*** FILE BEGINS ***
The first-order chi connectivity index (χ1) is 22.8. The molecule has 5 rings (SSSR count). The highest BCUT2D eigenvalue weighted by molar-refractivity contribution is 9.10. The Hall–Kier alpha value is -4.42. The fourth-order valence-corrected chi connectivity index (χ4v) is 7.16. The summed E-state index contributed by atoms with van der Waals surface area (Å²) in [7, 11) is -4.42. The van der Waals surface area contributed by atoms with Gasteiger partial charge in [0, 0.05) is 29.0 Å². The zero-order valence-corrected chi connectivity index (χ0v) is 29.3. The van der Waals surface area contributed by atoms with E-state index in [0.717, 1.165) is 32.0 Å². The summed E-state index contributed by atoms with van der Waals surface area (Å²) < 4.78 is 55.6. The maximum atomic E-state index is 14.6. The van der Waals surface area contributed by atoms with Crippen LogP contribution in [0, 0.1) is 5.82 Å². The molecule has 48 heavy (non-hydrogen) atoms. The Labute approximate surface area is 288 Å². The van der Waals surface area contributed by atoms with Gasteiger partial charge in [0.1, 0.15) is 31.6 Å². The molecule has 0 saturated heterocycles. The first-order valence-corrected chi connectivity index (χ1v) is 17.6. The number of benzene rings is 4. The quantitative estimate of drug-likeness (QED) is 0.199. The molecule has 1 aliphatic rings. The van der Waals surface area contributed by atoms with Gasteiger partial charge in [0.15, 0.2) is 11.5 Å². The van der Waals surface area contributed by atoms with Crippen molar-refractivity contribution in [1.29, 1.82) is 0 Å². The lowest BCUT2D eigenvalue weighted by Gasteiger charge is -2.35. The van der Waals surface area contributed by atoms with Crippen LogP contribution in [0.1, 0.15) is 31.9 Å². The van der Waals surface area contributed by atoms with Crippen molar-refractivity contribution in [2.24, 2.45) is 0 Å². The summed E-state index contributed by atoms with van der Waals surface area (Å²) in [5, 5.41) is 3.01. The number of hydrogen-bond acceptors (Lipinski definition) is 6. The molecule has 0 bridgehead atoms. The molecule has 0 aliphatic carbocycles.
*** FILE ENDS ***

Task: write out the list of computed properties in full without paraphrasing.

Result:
The first-order chi connectivity index (χ1) is 22.8. The molecule has 5 rings (SSSR count). The highest BCUT2D eigenvalue weighted by molar-refractivity contribution is 9.10. The Hall–Kier alpha value is -4.42. The fourth-order valence-corrected chi connectivity index (χ4v) is 7.16. The summed E-state index contributed by atoms with van der Waals surface area (Å²) in [7, 11) is -4.42. The van der Waals surface area contributed by atoms with Gasteiger partial charge in [0, 0.05) is 29.0 Å². The zero-order valence-corrected chi connectivity index (χ0v) is 29.3. The van der Waals surface area contributed by atoms with E-state index in [0.717, 1.165) is 32.0 Å². The summed E-state index contributed by atoms with van der Waals surface area (Å²) < 4.78 is 55.6. The maximum atomic E-state index is 14.6. The van der Waals surface area contributed by atoms with Crippen LogP contribution in [0, 0.1) is 5.82 Å². The molecule has 48 heavy (non-hydrogen) atoms. The Labute approximate surface area is 288 Å². The van der Waals surface area contributed by atoms with Gasteiger partial charge in [0.1, 0.15) is 31.6 Å². The molecule has 0 saturated heterocycles. The first-order valence-corrected chi connectivity index (χ1v) is 17.6. The number of benzene rings is 4. The quantitative estimate of drug-likeness (QED) is 0.199. The molecule has 1 aliphatic rings. The van der Waals surface area contributed by atoms with Gasteiger partial charge in [0.15, 0.2) is 11.5 Å². The van der Waals surface area contributed by atoms with Crippen molar-refractivity contribution in [1.29, 1.82) is 0 Å². The lowest BCUT2D eigenvalue weighted by Gasteiger charge is -2.35. The van der Waals surface area contributed by atoms with Crippen LogP contribution in [0.1, 0.15) is 31.9 Å². The van der Waals surface area contributed by atoms with Crippen molar-refractivity contribution in [2.24, 2.45) is 0 Å². The summed E-state index contributed by atoms with van der Waals surface area (Å²) in [5, 5.41) is 3.01. The number of hydrogen-bond acceptors (Lipinski definition) is 6. The molecule has 0 bridgehead atoms. The molecule has 0 aliphatic carbocycles.